settlement freeze protest 248.88 AP.
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Elected leaders of local authorities in Judea and Samaria (West Bank mayors call their own freeze," December 2) are calling on those of their constituents who are Likud members to "freeze" (whatever that means) their membership in Israel's governing party while Binyamin Netanyahu's building freeze continues. By calling for some kind of boycott of the Likud, they are displaying breathtakingly poor political judgment and doing their own communities a signal disservice. They have hit upon the one idea that, more than anything else, will make it likely that Netanyahu buckles under American pressure in 10 months and extends the freeze indefinitely.
Like any political leader, Netanyahu cannot govern in splendid isolation. To stay in power, he has to command the allegiance of a coalition that enjoys the confidence of a majority of the country. From his perspective, he's done very well. He has sold his freeze policy to Foreign Minister Avigdor Lieberman as well as to alleged hawks from his own party, notably Bennie Begin and Moshe Ya'alon. It's the acquiescence of these so-called hawks, who might have opposed the freeze, that gives the freeze policy critical political legitimacy.
Of the 11 members of the security cabinet who voted for the freeze, five are Likud MKs: Gideon Sa'ar, Begin, Ya'alon, Yuval Steinitz and Dan Meridor. There is no reason to doubt that in voting for the freeze these men honestly tried to serve Israel's national interests as they perceive them. But these men are in the Knesset and the cabinet because the Likud rank and file voted for them in the Likud primaries (the Likud is the only party on the so-called right that chooses its MKs in open primaries). Sa'ar was the high scorer in the primaries, a position he will want to keep in the future. Ya'alon and Steinitz came in near the bottom of the Likud's "top 10" MKs, those with a claim to a prominent cabinet seat. Meridor barely made it into the Knesset; if he had gained 3,000 fewer primary votes, he'd still be practicing law.
Ten months from now, these politicians (along with Likud MK Silvan Shalom, who was abroad when the vote on the freeze took place) are the ones Netanyahu will have to carry with him if he wants to extend the freeze. All of them have a lot to lose in the next Likud primaries. If any of them suffers a significant decline in his ranking on the Likud list for the Knesset, his political career will be damaged severely. Of course, some of them can try their luck in Kadima, but the ranks in Kadima are pretty crowded, too.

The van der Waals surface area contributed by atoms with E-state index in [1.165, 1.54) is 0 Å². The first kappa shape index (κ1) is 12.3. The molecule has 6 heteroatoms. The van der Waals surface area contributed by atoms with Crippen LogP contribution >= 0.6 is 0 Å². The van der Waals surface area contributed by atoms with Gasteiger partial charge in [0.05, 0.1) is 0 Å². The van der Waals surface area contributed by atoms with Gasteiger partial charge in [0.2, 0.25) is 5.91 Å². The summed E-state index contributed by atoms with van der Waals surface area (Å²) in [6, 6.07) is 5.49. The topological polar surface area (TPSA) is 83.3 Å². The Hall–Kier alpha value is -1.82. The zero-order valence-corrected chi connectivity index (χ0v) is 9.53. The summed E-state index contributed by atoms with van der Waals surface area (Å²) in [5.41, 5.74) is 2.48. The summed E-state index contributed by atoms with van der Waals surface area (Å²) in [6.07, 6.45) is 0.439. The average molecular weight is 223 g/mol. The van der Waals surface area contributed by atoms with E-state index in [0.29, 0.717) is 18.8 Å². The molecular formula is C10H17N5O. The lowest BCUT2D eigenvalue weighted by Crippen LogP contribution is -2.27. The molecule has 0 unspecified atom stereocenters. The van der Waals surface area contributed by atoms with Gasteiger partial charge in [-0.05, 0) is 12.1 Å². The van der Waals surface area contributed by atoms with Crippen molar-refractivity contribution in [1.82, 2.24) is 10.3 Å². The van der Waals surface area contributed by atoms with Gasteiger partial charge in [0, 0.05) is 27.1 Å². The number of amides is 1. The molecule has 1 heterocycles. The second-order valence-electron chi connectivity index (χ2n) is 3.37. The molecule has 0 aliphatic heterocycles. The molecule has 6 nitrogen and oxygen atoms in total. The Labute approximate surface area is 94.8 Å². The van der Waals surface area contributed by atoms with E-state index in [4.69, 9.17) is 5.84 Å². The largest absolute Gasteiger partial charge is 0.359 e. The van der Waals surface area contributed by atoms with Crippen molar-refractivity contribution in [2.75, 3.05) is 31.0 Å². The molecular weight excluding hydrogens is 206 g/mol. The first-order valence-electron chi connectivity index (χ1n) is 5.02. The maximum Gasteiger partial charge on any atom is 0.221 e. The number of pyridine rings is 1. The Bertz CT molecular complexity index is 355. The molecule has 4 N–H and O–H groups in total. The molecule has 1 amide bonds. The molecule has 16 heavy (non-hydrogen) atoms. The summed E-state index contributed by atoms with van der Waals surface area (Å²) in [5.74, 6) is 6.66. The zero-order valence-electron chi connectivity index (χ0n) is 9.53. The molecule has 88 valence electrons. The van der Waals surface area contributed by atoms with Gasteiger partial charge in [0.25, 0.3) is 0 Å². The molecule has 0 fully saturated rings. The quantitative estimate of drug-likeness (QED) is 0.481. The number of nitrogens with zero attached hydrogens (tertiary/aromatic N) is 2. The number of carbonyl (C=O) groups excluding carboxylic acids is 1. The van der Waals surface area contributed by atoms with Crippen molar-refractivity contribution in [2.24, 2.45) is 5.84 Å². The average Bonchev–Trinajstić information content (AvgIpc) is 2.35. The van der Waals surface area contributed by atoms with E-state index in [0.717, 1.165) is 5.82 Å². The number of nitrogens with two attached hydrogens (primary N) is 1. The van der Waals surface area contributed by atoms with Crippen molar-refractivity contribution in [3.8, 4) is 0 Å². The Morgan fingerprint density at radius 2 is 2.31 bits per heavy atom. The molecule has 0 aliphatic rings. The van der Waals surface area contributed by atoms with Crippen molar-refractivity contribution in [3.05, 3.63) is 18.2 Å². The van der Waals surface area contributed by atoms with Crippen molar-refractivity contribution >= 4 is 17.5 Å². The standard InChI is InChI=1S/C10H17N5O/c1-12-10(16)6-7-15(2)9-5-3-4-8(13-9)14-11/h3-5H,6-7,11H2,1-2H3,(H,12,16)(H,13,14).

ONCE THEY come to their senses, the mayors of communities in Judea and Samaria will be spending a lot of time lobbying these ministers, hoping to convince them to end the freeze in September 2010. What's hizzoner going to say? Is he going to spin a tale of woe to the minister about how his community is suffering and young couples have to move away? He'll get lots of sympathy, but also lots of explanations: Obama, you know, and Iran, and international pressure and all that.
But what if every mayor of a town or regional council in Judea and Samaria were to bounce into every Likud minister's office with a big smile on his face and say, "You know, we've signed up a thousand new Likud members since November 2009! And people are joining the Likud in our town at the rate of a 50 a week! Isn't it wonderful that the Likud is so popular out our way?" He'll be met with silence, while the minister does sums in his head. And the silence will be more expressive than a hundred expressions of sympathy.
So if I were the mayor of a town or village in Judea and Samaria, I wouldn't spend my time bellyaching to the press or threatening a counter-freeze. I'd hold town meetings and explain to my constituents the political facts of life. Then I'd go door to door among all the residents of my town, and I'd send all the members of my city council - whatever their party affiliation - to do the same, each with a sheaf of blank Likud membership forms in hand. After all, over the next 10 months the planning and construction committees of local councils in Judea and Samaria aren't going to be terribly busy. Their members will have lots of time on their hands.
And next time I visited a Likud member of the security cabinet, I'd walk into his office with the political equivalent of a loaded gun in my pocket rather than a water pistol.
The writer is a member of Likud. He also heads the Israel Policy Center.